The protocol was conducted according to the Declaration of Helsinki and local regulations and approved by the National and Institutional Ethical Committee of Hospital das Clinicas HCFMUSP, Faculdade de Medicina, Universidade de Sao Paulo, Sao Paulo, SP, Brazil (CAAE: 42566621.0.0000.0068). Written informed consent was obtained from each participant before enrollment.
This phase 4 prospective controlled clinical trial (clinicaltrials.gov #NCT04754698) was conducted at a single tertiary center in Brazil.
Patients and controls
ARD patients ≥ 18 years old from the Outpatient Rheumatology Clinics at our center were included, with the following diagnosis: RA38; SLE39; AxSpA40; PsA41; primary vasculitis42–43; pSSj44; SSc45; IIM46 and PAPS47.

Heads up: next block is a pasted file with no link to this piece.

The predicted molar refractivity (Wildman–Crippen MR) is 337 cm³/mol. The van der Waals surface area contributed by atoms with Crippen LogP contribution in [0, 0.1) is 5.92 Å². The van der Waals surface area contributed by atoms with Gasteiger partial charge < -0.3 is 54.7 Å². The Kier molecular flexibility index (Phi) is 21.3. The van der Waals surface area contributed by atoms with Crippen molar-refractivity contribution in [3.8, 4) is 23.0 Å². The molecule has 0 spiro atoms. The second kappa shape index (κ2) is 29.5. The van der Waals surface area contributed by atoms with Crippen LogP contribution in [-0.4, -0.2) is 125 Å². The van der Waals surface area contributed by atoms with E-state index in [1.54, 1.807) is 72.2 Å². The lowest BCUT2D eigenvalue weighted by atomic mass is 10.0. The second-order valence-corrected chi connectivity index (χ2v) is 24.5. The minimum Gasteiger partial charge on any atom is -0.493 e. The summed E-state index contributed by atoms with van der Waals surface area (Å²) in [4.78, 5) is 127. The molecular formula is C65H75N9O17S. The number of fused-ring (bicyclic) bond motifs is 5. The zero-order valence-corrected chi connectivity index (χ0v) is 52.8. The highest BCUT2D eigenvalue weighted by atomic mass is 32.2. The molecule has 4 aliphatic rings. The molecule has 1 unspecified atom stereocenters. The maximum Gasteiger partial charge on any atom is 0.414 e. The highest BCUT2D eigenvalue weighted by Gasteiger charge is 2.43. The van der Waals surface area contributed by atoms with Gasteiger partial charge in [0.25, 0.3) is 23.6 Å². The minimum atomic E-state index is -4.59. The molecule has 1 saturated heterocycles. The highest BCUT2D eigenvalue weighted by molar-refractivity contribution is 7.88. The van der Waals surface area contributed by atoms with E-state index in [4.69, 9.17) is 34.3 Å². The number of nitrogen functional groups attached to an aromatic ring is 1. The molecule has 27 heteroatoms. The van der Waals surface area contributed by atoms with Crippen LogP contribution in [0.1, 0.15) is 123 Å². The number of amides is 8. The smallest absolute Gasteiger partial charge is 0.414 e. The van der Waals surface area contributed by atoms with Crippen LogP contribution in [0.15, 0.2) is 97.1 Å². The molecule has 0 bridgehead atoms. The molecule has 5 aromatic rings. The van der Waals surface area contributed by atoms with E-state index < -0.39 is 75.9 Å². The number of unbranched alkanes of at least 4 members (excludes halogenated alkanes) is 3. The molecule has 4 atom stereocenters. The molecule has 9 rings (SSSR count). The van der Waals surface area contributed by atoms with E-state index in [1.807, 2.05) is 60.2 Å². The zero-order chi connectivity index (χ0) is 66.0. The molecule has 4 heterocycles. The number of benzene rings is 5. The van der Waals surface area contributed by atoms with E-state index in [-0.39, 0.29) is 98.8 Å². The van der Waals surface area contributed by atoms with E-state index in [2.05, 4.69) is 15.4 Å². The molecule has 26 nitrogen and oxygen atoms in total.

After confirming ARD patient’s participation, CG were invited, matching by gender and sex (up to ± 5 years differences). None of them were previously vaccinated in the hospital's regular campaign. Well-controlled medical conditions were allowed in the CG, except ARD, use of immunosuppressive drugs or HIV infection.
Overall exclusion criteria were: history of anaphylactic response to vaccine components, acute febrile illness or symptoms compatible to COVID-19 at vaccination, Guillain-Barré syndrome, decompensated heart failure (class III or IV), demyelinating disease, previous vaccination with any SARS-Cov-2 vaccine, history of live virus vaccine up to four weeks before, virus vaccine inactivated up to two weeks before, history of having received blood products up to six months before the study, individuals who did not accept to participate in the study, hospitalized patients, and pre-vaccination positive COVID-19 serology and/or Nab.